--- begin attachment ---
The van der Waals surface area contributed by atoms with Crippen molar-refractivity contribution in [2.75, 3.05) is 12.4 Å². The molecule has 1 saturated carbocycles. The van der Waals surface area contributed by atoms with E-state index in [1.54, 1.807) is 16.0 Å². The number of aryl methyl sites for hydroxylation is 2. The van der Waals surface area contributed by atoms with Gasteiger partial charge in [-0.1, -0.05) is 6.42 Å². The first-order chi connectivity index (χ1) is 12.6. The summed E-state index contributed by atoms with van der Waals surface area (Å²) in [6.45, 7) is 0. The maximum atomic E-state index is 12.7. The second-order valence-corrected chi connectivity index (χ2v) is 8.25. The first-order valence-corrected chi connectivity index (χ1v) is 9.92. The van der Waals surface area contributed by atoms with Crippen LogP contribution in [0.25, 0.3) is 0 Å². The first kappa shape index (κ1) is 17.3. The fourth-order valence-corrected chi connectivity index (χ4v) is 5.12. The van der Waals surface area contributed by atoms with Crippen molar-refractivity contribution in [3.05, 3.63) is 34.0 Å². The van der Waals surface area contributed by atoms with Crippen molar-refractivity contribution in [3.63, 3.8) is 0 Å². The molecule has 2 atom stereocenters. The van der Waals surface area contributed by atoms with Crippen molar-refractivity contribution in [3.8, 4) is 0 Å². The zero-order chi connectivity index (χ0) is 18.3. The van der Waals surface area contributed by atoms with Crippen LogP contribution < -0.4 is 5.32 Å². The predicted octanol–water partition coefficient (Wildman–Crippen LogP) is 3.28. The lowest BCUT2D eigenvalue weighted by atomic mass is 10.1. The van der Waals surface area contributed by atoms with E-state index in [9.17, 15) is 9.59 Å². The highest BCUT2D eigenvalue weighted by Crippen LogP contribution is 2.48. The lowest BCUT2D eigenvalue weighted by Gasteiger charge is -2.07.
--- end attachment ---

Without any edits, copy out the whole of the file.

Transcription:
The van der Waals surface area contributed by atoms with Crippen molar-refractivity contribution in [2.75, 3.05) is 12.4 Å². The molecule has 1 saturated carbocycles. The van der Waals surface area contributed by atoms with E-state index in [1.54, 1.807) is 16.0 Å². The number of aryl methyl sites for hydroxylation is 2. The van der Waals surface area contributed by atoms with Gasteiger partial charge in [-0.1, -0.05) is 6.42 Å². The first-order chi connectivity index (χ1) is 12.6. The summed E-state index contributed by atoms with van der Waals surface area (Å²) in [6.45, 7) is 0. The maximum atomic E-state index is 12.7. The second-order valence-corrected chi connectivity index (χ2v) is 8.25. The first-order valence-corrected chi connectivity index (χ1v) is 9.92. The van der Waals surface area contributed by atoms with Crippen LogP contribution in [0.25, 0.3) is 0 Å². The first kappa shape index (κ1) is 17.3. The fourth-order valence-corrected chi connectivity index (χ4v) is 5.12. The van der Waals surface area contributed by atoms with Crippen molar-refractivity contribution in [3.05, 3.63) is 34.0 Å². The van der Waals surface area contributed by atoms with Crippen molar-refractivity contribution in [3.63, 3.8) is 0 Å². The molecule has 2 atom stereocenters. The van der Waals surface area contributed by atoms with Crippen molar-refractivity contribution in [3.8, 4) is 0 Å². The zero-order chi connectivity index (χ0) is 18.3. The van der Waals surface area contributed by atoms with Crippen LogP contribution < -0.4 is 5.32 Å². The predicted octanol–water partition coefficient (Wildman–Crippen LogP) is 3.28. The lowest BCUT2D eigenvalue weighted by atomic mass is 10.1. The van der Waals surface area contributed by atoms with E-state index in [9.17, 15) is 9.59 Å². The highest BCUT2D eigenvalue weighted by Crippen LogP contribution is 2.48. The lowest BCUT2D eigenvalue weighted by Gasteiger charge is -2.07.